I have not been to Cols. Read an article on it when it first opened couple years ago. The whole complex sounded wonderful. Maybe next trip to Barcelona in October if I can stay away the trio of Can Roca, Hispania and Can Fabes; or if there is extra money left. I would love to hear about your experience (or anyone elses) if you do make it there.
We just did a similar trip to you. We rented a car since it made things a lot easier, especially in Rioja. I think if you stick with SS/Bilbao and Barcelona, a train is fine.
We spent one night in Bilbao, primarily because the hotel was dirt cheap and across from the Guggenheim and our flight arrived fairly late. We found the town to be ok for a night and there are some good pintxo bars in town to stop at.
We spent a few days in Rioja before driving down to Barcelona. Without a car, I don't know that I would recommend it. Spain does the siesta and the rioja area pretty much everything closed mid day so there wasn't a lot to do. Having the car we could drive to a winery here and there if we booked a tour or whatnot. I personally don't see how you could really make the most of Rioja without a car. We found ourselves driving town to town for a meal, a tasting, etc.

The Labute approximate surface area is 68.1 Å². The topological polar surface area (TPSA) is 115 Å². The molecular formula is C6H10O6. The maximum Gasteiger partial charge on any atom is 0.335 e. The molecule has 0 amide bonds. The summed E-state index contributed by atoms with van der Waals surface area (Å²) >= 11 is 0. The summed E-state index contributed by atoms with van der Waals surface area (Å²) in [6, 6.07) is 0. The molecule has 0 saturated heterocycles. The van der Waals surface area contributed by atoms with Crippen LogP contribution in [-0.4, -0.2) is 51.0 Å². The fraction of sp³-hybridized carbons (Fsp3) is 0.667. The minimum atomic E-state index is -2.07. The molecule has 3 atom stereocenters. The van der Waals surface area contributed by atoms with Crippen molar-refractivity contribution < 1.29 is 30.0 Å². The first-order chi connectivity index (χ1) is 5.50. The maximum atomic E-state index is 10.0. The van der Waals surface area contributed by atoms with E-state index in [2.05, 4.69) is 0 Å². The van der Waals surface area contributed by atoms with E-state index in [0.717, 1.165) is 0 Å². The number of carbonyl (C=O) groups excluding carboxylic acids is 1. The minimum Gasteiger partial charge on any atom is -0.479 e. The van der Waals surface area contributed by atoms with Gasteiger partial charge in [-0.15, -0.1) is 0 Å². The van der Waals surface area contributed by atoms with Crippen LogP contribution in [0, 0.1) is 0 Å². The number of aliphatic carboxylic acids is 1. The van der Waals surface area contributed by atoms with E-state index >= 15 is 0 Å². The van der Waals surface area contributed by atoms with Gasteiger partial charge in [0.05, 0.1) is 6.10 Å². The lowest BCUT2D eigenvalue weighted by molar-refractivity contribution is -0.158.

One option is to skip Rioja and spend a day in Girona which we did as well. Girona was rather nice and a good change of pace from Barcelona. It is easily accessible by train. There is a great historic area and good restaurants, particularly Can Roca, which was our best meal on our trip.
All good advice...I think a lot depends on what time of year you'll be travelling. I lived in Barcelona (30 years ago) and I've revisited over and over, last in Dec 2007. It has the hottest food scene and is truly wonderful if you've never visited. I highly recommend more time there. The Hotel Colon across from the Cathedral is a super location and a 5 minute walk from Las Ramblas. Also, if you get to Girona go a bit further to Tossa de mar, it will be worthwhile. Enjoy!
The trains in Spain are very reliable, but unlike most of the routes that connect to Madrid, the route from Barcelona to Bilbao is slow and has a limited number of trains per day.
You might also consider a stopover in Pamplona.
About driving... once you are out of the city, driving in Spain is great* (I haven't owned a car in 15 years, but I live in Madrid and road trip in Spain quite a bit). If you have the nerve to get in and out of the cities you are visiting, I think you might enjoy the freedom of exploring the countryside by car.
**Edit: provided that you aren't planning to do this in the winter, in which case it can be a nightmare with very snowy conditions in the north.
Thank you all SO much for all of your suggestions. I can't wait to sit down and sift through all of the fantastic advice and tips. This is exactly the kind of info I was hoping for and will be invaluable in our planning. We're planing to go at the end of October. I will deliver a full report when we get back. Thank you again!!